“And it will do us no good merely to pursue strong experiences of the inner world unless we are pointed toward equally strong experiences that will enable us to contact both worlds simultaneously. That is, we need to find an awareness that can be in contact with the two worlds. And this awareness appears in the first instance as an acceptance of the incompatibility of these two worlds. We must go through a long period of actively accepting this incompatibility before there can be any question of these two worlds becoming one, harmonizing within ourselves.”

"To experience love as intensely as we experience fear, it is necessary to experience the fear more consciously. From the true consciousness of fear, love must inevitably follow as a result. Why? Not because love is close to fear, but because love is close to consciousness. Such intensity of self-experience, such intensity of self-knowledge, requires carefully guided conditions of living in the midst of ordinary life; it requires the support and companionship of others; it requires knowledge of the structure of man and his possibilities. In short, it requires an authentic spiritual path, the way in life."



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Comments (2)

  • Zilong Wang wrote ...

    Wow, thank you for the heartful compilation, Deven! Really helped me to deepen the appreciate for this frame of inner + outer realities :)

  • Preeta Bansal wrote ...

    Thanks Deven. Another few of my favorite Needleman quotes: "The surprising answer is that the way toward the real inner world is to experience with even greater intensity of feeling the pulls and impulses that draw us toward the outer world! To experience God as intensely as we experience desire, for example, it is necessary to experience desire more consciously, not turn away from it . . ."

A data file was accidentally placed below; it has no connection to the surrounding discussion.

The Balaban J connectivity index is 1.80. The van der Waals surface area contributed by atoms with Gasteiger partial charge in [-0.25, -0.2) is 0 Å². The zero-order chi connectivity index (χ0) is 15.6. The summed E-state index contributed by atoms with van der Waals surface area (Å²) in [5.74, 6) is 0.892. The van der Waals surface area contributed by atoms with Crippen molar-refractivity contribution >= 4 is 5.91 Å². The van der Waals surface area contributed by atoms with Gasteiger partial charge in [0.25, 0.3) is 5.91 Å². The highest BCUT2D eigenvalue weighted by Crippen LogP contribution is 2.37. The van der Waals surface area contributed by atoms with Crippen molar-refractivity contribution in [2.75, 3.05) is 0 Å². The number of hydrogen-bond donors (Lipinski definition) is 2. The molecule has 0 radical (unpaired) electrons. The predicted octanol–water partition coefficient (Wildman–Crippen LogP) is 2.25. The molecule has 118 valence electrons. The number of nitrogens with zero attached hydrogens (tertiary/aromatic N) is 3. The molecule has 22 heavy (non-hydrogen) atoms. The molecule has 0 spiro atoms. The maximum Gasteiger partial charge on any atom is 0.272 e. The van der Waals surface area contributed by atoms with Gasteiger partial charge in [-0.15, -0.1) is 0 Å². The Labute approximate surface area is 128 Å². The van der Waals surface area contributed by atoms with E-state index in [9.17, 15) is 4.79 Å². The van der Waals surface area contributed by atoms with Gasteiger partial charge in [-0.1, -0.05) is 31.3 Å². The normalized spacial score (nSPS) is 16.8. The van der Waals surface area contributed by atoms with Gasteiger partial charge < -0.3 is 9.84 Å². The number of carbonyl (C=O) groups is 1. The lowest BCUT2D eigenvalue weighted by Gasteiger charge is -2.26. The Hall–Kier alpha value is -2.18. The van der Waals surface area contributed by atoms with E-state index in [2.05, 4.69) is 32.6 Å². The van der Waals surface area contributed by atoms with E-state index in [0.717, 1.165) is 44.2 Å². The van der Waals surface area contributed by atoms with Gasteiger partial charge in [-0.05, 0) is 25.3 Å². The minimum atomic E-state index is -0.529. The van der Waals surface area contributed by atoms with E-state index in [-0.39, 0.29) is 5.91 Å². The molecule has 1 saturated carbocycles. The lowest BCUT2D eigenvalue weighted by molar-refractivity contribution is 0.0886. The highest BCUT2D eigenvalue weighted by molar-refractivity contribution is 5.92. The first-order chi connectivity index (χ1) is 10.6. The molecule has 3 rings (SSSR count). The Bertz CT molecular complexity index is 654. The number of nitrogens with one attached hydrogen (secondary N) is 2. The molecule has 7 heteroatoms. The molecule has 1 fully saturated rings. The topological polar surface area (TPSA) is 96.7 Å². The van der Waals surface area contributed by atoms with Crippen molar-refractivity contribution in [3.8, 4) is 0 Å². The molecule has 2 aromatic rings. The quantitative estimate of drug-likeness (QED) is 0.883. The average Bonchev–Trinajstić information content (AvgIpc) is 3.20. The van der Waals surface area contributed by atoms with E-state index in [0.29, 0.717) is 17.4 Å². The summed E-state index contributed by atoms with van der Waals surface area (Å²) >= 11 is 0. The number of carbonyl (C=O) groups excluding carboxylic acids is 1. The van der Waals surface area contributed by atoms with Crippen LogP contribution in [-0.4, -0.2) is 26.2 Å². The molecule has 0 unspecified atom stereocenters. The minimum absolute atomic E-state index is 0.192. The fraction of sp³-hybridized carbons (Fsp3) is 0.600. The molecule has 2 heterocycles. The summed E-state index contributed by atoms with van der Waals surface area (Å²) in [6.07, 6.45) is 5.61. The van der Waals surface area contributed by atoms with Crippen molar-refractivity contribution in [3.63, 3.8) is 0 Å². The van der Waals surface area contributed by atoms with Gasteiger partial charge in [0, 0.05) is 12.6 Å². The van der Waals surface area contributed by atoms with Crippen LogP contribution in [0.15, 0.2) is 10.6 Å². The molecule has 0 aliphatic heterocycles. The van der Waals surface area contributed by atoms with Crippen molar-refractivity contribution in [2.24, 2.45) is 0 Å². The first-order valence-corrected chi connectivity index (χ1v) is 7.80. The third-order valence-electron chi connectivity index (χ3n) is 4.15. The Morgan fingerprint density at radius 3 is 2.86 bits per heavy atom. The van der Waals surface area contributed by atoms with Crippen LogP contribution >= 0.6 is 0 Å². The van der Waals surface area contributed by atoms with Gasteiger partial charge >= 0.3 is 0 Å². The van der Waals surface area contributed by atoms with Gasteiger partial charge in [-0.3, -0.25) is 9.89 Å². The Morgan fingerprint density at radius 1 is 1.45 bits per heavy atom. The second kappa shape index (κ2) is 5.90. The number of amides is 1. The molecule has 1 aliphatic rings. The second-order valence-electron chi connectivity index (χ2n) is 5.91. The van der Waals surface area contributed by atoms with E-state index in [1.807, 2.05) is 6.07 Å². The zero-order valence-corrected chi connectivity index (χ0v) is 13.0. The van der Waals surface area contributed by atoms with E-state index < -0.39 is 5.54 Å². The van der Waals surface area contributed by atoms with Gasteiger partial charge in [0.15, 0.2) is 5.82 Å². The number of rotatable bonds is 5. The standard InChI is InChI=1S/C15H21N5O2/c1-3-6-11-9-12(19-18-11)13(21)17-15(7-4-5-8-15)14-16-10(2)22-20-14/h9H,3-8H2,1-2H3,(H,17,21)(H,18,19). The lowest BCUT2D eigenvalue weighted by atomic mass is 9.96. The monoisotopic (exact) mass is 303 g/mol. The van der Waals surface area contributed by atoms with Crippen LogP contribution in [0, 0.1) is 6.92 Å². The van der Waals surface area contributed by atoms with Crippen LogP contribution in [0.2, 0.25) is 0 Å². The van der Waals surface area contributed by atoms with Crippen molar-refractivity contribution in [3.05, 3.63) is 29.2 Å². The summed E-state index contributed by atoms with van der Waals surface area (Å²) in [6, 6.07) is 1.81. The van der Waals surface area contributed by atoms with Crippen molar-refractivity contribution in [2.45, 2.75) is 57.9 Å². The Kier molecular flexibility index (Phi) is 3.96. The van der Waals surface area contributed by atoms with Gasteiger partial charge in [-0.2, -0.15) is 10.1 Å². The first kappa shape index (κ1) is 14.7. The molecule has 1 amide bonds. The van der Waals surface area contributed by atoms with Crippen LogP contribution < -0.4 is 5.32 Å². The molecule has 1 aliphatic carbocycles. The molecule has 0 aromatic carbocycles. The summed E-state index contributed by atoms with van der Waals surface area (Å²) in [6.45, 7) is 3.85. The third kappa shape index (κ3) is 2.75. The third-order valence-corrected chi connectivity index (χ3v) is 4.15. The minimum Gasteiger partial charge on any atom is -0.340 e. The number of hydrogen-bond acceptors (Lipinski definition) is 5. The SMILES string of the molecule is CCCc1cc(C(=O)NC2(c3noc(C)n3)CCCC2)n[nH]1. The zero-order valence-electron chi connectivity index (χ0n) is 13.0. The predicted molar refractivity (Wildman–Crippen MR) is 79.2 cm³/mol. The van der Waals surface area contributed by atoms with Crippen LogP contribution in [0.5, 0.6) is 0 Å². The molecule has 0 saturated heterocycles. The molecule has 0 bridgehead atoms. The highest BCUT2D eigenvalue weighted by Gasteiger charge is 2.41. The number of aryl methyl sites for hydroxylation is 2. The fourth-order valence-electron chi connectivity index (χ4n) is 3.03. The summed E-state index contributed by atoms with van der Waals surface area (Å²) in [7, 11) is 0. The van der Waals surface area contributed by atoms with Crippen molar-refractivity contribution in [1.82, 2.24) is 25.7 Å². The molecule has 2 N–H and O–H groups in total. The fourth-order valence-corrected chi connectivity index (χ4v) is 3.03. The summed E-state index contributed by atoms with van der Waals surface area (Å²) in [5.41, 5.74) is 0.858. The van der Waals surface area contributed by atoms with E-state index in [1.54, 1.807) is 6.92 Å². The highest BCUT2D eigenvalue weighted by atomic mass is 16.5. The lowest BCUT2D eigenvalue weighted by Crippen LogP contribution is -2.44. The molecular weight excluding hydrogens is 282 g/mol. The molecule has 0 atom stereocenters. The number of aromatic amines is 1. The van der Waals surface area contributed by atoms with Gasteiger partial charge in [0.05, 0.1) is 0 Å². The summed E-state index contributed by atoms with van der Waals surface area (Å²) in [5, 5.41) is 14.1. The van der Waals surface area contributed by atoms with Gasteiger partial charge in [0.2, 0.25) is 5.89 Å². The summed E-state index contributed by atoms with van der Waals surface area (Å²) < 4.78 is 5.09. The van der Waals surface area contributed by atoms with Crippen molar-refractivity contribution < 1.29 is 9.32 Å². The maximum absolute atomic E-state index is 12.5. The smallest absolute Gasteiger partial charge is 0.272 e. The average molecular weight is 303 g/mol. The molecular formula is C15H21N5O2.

"The first practical step that an individual can take to free himself from the thrall of money is not to turn away from it, but to take it even more seriously, to study himself in the very midst of the world of money, but to study himself with such diligence and concern that the very act of self-study becomes as vivid and intense as the desires and fears he is studying. “The truth shall set you free,” not because it will give you explanations, but because the conscious experience of the truth, even when the truth is hellish, is itself space and light and contact with a higher world."

    "The other world, the 'higher' world, is, as Rilke tells us, this world consciously experienced. 'Outer life,' he replied, 'can support the inner work when the demands of life are taken as a challenge to one’s attention, as a reminder that one needs to cultivate the question of who I am and what in this moment is devouring my attention, taking more of me than I need to give it. In this world we live in, nothing brings that challenge more often and more dependably than the adventure of money.'”

    And, from his Bill Moyer interview: "We are meant to be in contact with or 'of' this higher being, and also out there [in the material world]. We are two. This is our great possibility, and our great sorrow. Human being is uniquely a being of two natures – and our task and our difficulty is to find a relationship between them in this life."